Just the Facts
With the recent market volatility, and series of events, that have evolved since our last market note, we wanted to share a piece written by our fellow Investment Committee member, Scott Welch. Scott Welch is the Chief Investment Officer at Dynasty Financial Partners.
Let’s unpack the past few weeks:
- As expected, the Fed cut rates by 25 basis points – and the market tanked. Why? We believe this is primarily for two reasons: (1) because that level of rate cut had already been priced into the market. But what if the Fed had cut 50 bps, as some anticipated? Our opinion is the market would have nose-dived even further, because it would have suggested the Fed saw deeper signs of recession than the market did; and (2) because Fed Chair Jerome Powell suggested in his public commentary that this rate cut should not be interpreted as a signal for further cuts later this year – something the market has more or less priced in.
- In essence, it appears the Fed was in a “no win” situation. If it had not cut rates, the market may have imploded. If it had cut rates by more than 25 bps, the market probably would have imploded, for the reasons stated above.
- But it cut rates by 25 bps, exactly as anticipated. Since, as we have argued for months, it was a meaningless cut in the face of a robust market and still expanding economy, the market “bought the rumor and sold the fact”;
- The new card in the game was President Trump’s threatened additional trade tariffs against China. Since the market had priced in a successful conclusion to trade negotiations, the news that those negotiations are at an impasse (and, in fact, have stalled), made the market very uncomfortable, since there is no such thing as unilateral trade policy;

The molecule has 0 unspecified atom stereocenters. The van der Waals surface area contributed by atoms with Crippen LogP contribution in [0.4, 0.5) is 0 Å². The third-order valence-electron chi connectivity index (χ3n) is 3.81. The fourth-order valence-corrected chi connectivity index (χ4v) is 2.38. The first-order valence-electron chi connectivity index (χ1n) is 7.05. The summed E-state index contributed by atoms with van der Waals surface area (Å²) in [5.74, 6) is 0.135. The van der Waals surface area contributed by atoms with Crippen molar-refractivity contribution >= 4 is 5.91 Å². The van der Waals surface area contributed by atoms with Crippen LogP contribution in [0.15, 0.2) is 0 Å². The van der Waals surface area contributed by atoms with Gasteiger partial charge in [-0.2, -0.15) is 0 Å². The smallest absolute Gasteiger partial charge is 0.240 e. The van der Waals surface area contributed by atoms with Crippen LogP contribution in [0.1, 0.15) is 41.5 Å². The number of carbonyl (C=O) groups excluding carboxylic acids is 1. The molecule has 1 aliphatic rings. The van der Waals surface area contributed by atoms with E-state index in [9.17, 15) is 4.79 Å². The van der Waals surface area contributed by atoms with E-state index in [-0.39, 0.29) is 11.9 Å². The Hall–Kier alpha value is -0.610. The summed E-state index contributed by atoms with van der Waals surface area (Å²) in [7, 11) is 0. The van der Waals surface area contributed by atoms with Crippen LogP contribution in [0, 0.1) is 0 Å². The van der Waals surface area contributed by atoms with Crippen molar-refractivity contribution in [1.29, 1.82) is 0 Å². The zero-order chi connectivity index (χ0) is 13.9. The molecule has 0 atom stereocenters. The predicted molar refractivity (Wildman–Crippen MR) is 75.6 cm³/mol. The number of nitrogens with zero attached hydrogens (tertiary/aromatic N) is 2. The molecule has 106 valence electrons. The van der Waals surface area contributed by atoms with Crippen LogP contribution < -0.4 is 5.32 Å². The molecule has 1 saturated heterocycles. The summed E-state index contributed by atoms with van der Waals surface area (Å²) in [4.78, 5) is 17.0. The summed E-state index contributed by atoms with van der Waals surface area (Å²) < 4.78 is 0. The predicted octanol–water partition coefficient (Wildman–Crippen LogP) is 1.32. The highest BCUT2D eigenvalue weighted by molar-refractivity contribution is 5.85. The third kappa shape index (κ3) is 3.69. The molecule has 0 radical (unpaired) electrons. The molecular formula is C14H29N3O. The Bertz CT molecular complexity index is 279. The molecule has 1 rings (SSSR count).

- Following Trump’s tweets about additional tariffs, three important things happened: (1) China retaliated by allowing the yuan to weaken below the market-assumed barrier of 7:1 to the dollar (making US exports more expensive); (2) China announced a boycott on American agricultural products (which will significantly impact the Midwest economy and, therefore, Trump’s reelection chances); and (3) the US has now officially labeled China as a “currency manipulator”, which has multiple legal and market ramifications.
So where are we now?
- It is important to not over-react to summertime market volatility. Trading volume tends to be less than normal, so spikes (up or down) can be magnified;
- We are paying close attention to interest rates. Global rates have fallen precipitously over the past few months – the result of a slowing global economy and easy central bank monetary policy. We still believe the “inverted yield curve” (as measured by the 10-year minus 3-month spread) overstates the risk of recession anytime soon, but the longer it continues, the more the market will “price in” an impending actual recession – it may very well be a self-fulfilling prophesy;
- To that point, we focus more on the 10-year minus 2-year Treasury spread, and while it remains very narrow (~16 bps), it remains positive;
- Nothing has changed in the underlying fundamentals. (1) The economy is still expanding (though more slowly); (2) earnings are ok (though lower than the past year or two); (3) inflation is rising but still is not a primary threat; (4) employment is strong; (5) interest rates hit low levels that they’ve not seen since 2016 (the 10-year Treasury is currently trading at around 1.70%) ; and (6) central bank policy remains at “full ease”.
People are on vacation and, here in the US, Congress is off for a several week recess. So we expect a generally quiet period as we head into and through the heart of the summer. But while the risks may lie dormant due to general inattention, they certainly have not gone away. While some may enjoy the more relaxed market environment while they can – we suspect things will get “interesting” again once the summer months have passed.
We will close with some previously offered suggestions, which we are doing for our clients – focus on liquidity, quality, and diversification – and pay attention.
Please do not hesitate to contact us with any questions.
*Opinion piece, please see important disclosure page.